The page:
Unicef says more than 778,000 people including 109,000 children under the age of five are at risk of malnutrition.


New Wildfire in California, USA

An out-of-control wildfire growing with great speed in the Southern California mountains Wednesday night burned homes, forced the evacuation of several mountain communities and left three people injured, including two firefighters.

The fire broke out about 2 p.m. near Banning and surged to at least 6,000 acres, or more than 9 square miles, within a few hours. Fire officials said about a dozen structures were damaged or destroyed, but could not say how many were homes.

Wildfires Continue Burning in Idaho

As wildfires die out in south-central Idaho, flames that have been burning since early July continue to consume the state’s forests.

The largest wildfire burning in Idaho is more than 20,300-acre Lodgepole Fire. First sparked on July 20, the fire is burning ten miles west of Challis with only 40 percent of it contained. Firefighters believe lightning caused the fire.

Nearby, the Papoose Fire is up to 9,400 acres since it first started burning on July 8. The fire’s growth has slowed down and is now creeping through grass and brush. Hikes and boaters are encouraged to contact Salmon-Challis Forest personnel for information on trail closures.

In the Payette National Forest, the Thunder City Fire has grown to 1,500 acres. With just 15 percent contained, firefighters are battling against dry conditions as flames climb groups of trees throughout the forest.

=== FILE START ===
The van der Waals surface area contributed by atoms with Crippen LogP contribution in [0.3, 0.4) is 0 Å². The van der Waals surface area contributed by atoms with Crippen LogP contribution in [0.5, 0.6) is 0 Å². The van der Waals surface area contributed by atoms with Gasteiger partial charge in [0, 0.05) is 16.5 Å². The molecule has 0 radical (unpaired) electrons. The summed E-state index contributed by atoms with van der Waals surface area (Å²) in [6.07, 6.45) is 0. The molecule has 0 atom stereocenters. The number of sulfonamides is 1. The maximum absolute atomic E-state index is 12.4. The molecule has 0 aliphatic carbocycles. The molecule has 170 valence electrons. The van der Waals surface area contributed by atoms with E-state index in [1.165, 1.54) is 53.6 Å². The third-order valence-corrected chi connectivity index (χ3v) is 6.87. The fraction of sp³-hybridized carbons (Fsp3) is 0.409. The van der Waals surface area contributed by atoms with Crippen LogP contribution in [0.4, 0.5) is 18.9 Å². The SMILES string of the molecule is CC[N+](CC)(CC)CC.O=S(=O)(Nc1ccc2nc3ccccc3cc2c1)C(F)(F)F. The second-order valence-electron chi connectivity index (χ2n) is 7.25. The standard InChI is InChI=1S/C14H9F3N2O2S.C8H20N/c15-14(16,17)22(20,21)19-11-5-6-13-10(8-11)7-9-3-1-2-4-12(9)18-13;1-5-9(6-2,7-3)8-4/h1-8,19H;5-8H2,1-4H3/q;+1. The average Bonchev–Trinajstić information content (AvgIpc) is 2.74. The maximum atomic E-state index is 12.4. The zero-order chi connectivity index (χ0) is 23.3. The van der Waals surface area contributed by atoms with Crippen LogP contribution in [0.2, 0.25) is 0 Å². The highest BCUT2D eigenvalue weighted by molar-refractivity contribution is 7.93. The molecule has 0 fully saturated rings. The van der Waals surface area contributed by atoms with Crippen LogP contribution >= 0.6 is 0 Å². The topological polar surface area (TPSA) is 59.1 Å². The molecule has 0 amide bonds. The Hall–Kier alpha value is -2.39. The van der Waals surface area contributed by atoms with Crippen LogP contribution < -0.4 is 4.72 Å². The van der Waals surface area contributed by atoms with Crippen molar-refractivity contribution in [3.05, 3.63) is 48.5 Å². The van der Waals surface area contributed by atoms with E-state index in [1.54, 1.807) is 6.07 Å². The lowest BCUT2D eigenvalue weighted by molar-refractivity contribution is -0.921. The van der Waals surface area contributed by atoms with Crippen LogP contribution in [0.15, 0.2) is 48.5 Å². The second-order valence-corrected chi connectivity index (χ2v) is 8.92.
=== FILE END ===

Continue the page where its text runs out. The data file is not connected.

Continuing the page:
The lightning-caused Gold Pan Fire, sparked on July 16, continues to grow inside the Frank Church — River of No Return Wilderness. The fire is now more than 16,300 acres.

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Roundup of Global Volcanic Activity:

Chirpoi (Kurile Islands, Russia): SVERT maintains yellow alert level, but could not obtain satellite data during the past week to determine whether activity continued.

Ketoi (Kurile Islands, Russia): Steam-gas emissions and a thermal anomaly continue to be detected from satellite data when atmospheric conditions allow.

Chirinkotan (Northern Kuriles): A steam and gas plume remains visible sometimes on satellite data, suggesting that activity (lava effusion?) continues.

Sakurajima (Kyushu, Japan): The volcano has been stepping up its activity again over the past 2 days. Yesterday alone, at least 6 explosions were registered by VAAC Tokyo, with plumes reaching up to 11,000 ft (3,4 km) altitude.

Popocatépetl (Central Mexico): Activity has been stable with little changes. The rate of emissions decreased yesterday to about 1-2 per hour, but some small to moderate explosions still occur from time to time, producing ash plumes up to about 1.5 km height.